Hayes aiming to cash in
David Hayes. Photo: Pat Scala
TRAINER David Hayes yesterday defended his decision to start Melbourne Cup winner Americain in today's Queen Elizabeth Stakes at Randwick rather than the Sydney Cup. He says a win in the weight-for-age event can significantly bolster the stallion's breeding profile.
Hayes said Americain was never a contender for the Sydney Cup, while the Queen Elizabeth Stakes was always the race he had in mind for the seven-year-old.
''The difference between the two races is enormous when you consider the benefits of winning a Queen Elizabeth and showing the world that he's not just a two-miler,'' he said.
''I think there's millions and millions of dollars of value awaiting if he can win today.
''The Sydney Cup is what it is: a two-mile race that won't help bolster his credentials as a stallion, it's just a two miler and he's won one of those 18 months ago.
''I just feel that he's been pigeon-holed as a grinding old two-miler, when in fact nothing can be further from the truth.
''He's as fresh as a daisy and bouncing and don't underestimate the horse's capacity to win a 2000-metre weight-for-age race.''
Australian breeders are sure to warm to Americain if he can beat what's arguably the best Queen Elizabeth Stakes field in decades.
Hayes and other trainers with runners in the $500,000 group 1 event maintain it's equivalent to a Cox Plate without three-year-olds.
While Hayes is thrilled with the progress of the stallion since his defeat at Rosehill three weeks ago, he did bemoan his luck with Americain again drawing the outside barrier today, having drawn the outside at his two other appearances this autumn.
''I'll sit down with [jockey] Craig [Williams] and all those involved and plot the best course that gives Americain the most opportunity of winning,'' Hayes said.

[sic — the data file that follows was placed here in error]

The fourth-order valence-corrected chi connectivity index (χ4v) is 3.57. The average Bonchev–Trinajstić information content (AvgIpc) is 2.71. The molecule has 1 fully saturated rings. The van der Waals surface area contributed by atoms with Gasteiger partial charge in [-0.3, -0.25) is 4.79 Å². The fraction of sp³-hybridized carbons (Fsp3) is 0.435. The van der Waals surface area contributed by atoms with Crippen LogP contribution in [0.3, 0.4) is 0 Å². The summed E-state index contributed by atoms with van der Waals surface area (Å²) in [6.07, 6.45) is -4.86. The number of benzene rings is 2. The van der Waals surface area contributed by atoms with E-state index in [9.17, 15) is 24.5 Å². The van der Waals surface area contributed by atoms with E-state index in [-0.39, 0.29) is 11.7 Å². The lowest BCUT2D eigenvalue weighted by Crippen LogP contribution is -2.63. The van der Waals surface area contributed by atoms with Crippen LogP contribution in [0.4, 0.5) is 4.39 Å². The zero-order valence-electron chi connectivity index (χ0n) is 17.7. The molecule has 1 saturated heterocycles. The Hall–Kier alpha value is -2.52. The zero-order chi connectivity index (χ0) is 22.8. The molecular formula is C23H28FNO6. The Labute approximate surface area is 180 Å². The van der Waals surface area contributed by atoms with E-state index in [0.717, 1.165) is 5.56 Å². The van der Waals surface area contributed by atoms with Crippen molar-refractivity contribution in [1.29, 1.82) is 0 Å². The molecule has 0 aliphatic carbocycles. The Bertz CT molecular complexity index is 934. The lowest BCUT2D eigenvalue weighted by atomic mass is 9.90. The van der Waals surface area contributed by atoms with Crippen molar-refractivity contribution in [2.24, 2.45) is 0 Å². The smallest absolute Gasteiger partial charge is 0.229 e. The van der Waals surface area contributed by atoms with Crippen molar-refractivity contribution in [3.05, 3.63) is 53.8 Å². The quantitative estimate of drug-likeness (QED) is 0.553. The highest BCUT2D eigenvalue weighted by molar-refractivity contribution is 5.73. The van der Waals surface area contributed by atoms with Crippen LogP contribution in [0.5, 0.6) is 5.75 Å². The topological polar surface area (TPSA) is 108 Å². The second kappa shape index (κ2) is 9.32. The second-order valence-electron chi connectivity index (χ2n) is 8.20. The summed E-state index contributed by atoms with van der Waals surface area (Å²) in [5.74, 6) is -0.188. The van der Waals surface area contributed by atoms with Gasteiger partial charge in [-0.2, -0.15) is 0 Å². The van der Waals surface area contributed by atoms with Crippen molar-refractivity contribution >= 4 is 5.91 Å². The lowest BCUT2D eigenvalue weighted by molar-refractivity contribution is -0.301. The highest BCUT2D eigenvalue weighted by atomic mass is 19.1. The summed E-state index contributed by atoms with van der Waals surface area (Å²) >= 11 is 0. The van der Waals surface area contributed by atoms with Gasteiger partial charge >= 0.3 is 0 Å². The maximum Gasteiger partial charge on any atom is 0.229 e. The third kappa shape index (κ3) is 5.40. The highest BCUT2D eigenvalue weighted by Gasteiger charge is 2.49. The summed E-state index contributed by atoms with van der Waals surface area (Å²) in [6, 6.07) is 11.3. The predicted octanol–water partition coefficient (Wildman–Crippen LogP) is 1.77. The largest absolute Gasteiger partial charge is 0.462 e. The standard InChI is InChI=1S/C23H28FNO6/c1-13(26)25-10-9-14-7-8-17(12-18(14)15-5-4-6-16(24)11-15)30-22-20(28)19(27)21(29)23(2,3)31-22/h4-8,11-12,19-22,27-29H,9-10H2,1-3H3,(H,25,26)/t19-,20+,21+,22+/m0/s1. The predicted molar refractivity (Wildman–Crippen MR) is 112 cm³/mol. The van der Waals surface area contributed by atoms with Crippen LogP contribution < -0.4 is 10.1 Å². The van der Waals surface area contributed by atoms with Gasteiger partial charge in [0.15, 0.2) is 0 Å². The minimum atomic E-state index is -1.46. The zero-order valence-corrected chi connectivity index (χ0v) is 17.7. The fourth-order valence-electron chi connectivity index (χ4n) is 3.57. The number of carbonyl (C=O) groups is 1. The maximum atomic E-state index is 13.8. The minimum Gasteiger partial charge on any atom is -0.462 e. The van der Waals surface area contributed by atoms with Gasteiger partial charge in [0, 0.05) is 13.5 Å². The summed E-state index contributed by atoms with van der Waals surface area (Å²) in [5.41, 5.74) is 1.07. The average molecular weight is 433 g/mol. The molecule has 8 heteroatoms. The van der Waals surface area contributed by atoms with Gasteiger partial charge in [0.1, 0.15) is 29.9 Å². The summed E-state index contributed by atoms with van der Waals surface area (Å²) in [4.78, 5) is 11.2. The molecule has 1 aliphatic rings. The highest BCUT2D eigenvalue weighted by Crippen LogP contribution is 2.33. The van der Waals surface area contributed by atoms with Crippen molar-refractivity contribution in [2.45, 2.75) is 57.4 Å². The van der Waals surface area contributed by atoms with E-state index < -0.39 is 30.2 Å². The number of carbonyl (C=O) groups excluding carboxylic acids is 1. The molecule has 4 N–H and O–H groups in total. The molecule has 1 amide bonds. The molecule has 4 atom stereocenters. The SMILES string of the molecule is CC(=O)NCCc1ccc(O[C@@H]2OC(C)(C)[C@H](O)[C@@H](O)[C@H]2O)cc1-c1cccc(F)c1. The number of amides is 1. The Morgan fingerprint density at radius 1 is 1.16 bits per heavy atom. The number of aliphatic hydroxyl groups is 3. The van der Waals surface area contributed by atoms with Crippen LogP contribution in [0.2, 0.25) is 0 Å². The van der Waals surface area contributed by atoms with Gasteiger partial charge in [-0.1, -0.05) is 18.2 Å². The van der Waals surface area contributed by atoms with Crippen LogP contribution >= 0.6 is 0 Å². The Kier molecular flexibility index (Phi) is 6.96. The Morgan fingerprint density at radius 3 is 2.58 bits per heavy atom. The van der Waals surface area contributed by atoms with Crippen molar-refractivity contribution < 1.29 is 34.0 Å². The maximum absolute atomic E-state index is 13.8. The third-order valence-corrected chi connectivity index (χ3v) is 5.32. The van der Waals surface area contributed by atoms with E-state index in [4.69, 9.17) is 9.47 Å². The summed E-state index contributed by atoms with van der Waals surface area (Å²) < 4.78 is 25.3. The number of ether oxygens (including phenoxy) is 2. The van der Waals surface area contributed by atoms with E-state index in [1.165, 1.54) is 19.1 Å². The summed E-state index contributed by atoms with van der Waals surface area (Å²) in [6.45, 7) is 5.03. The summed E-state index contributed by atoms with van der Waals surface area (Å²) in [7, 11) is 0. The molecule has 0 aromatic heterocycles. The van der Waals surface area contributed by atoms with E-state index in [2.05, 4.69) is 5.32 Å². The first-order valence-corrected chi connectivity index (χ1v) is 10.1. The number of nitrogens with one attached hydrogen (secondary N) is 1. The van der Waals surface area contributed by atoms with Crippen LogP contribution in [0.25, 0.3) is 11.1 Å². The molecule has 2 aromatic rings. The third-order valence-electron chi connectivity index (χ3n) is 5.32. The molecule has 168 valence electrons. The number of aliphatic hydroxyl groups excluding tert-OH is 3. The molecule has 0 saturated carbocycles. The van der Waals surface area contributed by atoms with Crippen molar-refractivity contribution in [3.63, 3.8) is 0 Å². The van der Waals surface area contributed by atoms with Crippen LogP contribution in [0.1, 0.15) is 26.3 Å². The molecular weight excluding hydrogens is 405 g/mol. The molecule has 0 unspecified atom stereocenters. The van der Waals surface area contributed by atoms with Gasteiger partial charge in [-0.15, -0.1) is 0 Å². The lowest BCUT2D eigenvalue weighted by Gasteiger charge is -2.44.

''People seem to make out that he's just a plodding old two-miler; if that had been the case, probably the Sydney Cup was the way to go, but he's not and with millions of dollars in stud value hanging over the Queen Elizabeth win the choice was a no-brainer.''
Just 18 months ago Americain defeated champion Australian galloper So You Think in the Melbourne Cup and a year later bravely finished fourth, lugging 58 kilograms, behind the French stayer, Dunaden.
Williams today replaces Gerald Mosse, a move Hayes supports.
''One thing you can say about Craig is that he's hot and he's probably never ridden better, so he's a good man to have on your side,'' he said.
Hayes admits that the Peter Moody-trained Manighar and champion Sydney mare More Joyous are the logical threats.
''Their form is faultless and their appearance in the race lifts this year's Queen Elizabeth Stakes into the category of being one of the best 2000-metre weight-for-age races run in Sydney for many years,'' he said.
Bookmakers have More Joyous a $3.50 favourite ahead of Manighar, who is aiming for his fourth success in a row, while Americain is on the third line of betting at $4.50.
Hayes will also start Eagle Falls in the Hall Mark Stakes today and believes he can turn around his recent poor form. ''He's fresh and we've just kept him fresh and he relishes racing in that state and although he's got 59.5 kilograms, he's got a major class factor on his side, which always helps,'' Hayes said.
Trainer David ''Butch'' Bourne is relying on Zamorar's class to prevail after a freshen up ahead of today's Jockeys Trust Handicap over 1000 metres at Caulfield. Last start in Adelaide, Zamorar had a tough run from the outside barrier in the group 2 Euclase Stakes over 1200 metres at Morphettville on March 12.
Sent out as the favourite, Zamorar was beaten 1¾ lengths when fourth to Go The Knuckle. A post-race veterinary inspection revealed the three-year-old suffered mild heat stress.